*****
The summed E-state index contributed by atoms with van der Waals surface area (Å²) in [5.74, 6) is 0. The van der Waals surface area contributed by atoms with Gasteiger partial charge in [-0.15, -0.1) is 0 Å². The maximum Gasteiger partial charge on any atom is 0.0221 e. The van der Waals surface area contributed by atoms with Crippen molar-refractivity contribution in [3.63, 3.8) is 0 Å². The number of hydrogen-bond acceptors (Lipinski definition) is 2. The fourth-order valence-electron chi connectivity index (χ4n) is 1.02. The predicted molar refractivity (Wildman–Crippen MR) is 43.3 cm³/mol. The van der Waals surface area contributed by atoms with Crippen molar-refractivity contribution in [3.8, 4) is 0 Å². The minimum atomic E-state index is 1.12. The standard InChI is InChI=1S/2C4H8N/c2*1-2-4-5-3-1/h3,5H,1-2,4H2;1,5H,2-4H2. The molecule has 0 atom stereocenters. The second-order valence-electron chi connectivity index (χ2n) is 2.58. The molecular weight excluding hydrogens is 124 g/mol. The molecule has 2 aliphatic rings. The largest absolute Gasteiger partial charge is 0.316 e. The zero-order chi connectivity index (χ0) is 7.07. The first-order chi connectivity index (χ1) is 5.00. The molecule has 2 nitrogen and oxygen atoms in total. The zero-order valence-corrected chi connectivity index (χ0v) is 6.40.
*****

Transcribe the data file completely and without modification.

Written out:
The summed E-state index contributed by atoms with van der Waals surface area (Å²) in [5.74, 6) is 0. The van der Waals surface area contributed by atoms with Gasteiger partial charge in [-0.15, -0.1) is 0 Å². The maximum Gasteiger partial charge on any atom is 0.0221 e. The van der Waals surface area contributed by atoms with Crippen molar-refractivity contribution in [3.63, 3.8) is 0 Å². The number of hydrogen-bond acceptors (Lipinski definition) is 2. The fourth-order valence-electron chi connectivity index (χ4n) is 1.02. The predicted molar refractivity (Wildman–Crippen MR) is 43.3 cm³/mol. The van der Waals surface area contributed by atoms with Crippen molar-refractivity contribution in [3.8, 4) is 0 Å². The minimum atomic E-state index is 1.12. The standard InChI is InChI=1S/2C4H8N/c2*1-2-4-5-3-1/h3,5H,1-2,4H2;1,5H,2-4H2. The molecule has 0 atom stereocenters. The second-order valence-electron chi connectivity index (χ2n) is 2.58. The molecular weight excluding hydrogens is 124 g/mol. The molecule has 2 aliphatic rings. The largest absolute Gasteiger partial charge is 0.316 e. The zero-order chi connectivity index (χ0) is 7.07. The first-order chi connectivity index (χ1) is 5.00. The molecule has 2 nitrogen and oxygen atoms in total. The zero-order valence-corrected chi connectivity index (χ0v) is 6.40.